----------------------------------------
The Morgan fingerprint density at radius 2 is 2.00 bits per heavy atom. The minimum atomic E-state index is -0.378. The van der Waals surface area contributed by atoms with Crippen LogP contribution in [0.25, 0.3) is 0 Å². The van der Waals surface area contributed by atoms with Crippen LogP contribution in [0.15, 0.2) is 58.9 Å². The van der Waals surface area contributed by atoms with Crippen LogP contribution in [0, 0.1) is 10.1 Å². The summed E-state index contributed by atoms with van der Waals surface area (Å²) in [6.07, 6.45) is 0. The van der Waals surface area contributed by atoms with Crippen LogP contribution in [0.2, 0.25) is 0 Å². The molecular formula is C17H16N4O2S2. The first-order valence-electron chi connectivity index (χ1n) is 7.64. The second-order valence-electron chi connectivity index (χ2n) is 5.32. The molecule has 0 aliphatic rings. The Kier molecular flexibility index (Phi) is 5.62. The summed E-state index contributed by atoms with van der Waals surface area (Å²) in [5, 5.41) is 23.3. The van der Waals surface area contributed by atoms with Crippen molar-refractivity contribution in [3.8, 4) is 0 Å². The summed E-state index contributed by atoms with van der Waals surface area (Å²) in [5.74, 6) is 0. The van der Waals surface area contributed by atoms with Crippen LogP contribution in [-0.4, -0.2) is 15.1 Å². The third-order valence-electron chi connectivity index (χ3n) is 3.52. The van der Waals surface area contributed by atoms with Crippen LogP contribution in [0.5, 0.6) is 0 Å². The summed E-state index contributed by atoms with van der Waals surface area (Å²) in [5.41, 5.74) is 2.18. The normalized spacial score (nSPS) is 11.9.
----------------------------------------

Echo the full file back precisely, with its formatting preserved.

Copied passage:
The Morgan fingerprint density at radius 2 is 2.00 bits per heavy atom. The minimum atomic E-state index is -0.378. The van der Waals surface area contributed by atoms with Crippen LogP contribution in [0.25, 0.3) is 0 Å². The van der Waals surface area contributed by atoms with Crippen LogP contribution in [0.15, 0.2) is 58.9 Å². The van der Waals surface area contributed by atoms with Crippen LogP contribution in [0, 0.1) is 10.1 Å². The summed E-state index contributed by atoms with van der Waals surface area (Å²) in [6.07, 6.45) is 0. The van der Waals surface area contributed by atoms with Crippen LogP contribution in [0.2, 0.25) is 0 Å². The molecular formula is C17H16N4O2S2. The first-order valence-electron chi connectivity index (χ1n) is 7.64. The second-order valence-electron chi connectivity index (χ2n) is 5.32. The molecule has 0 aliphatic rings. The Kier molecular flexibility index (Phi) is 5.62. The summed E-state index contributed by atoms with van der Waals surface area (Å²) in [5, 5.41) is 23.3. The van der Waals surface area contributed by atoms with Crippen molar-refractivity contribution in [3.8, 4) is 0 Å². The summed E-state index contributed by atoms with van der Waals surface area (Å²) in [5.74, 6) is 0. The van der Waals surface area contributed by atoms with Crippen LogP contribution in [-0.4, -0.2) is 15.1 Å². The third-order valence-electron chi connectivity index (χ3n) is 3.52. The van der Waals surface area contributed by atoms with Crippen LogP contribution in [0.5, 0.6) is 0 Å². The summed E-state index contributed by atoms with van der Waals surface area (Å²) in [5.41, 5.74) is 2.18. The normalized spacial score (nSPS) is 11.9.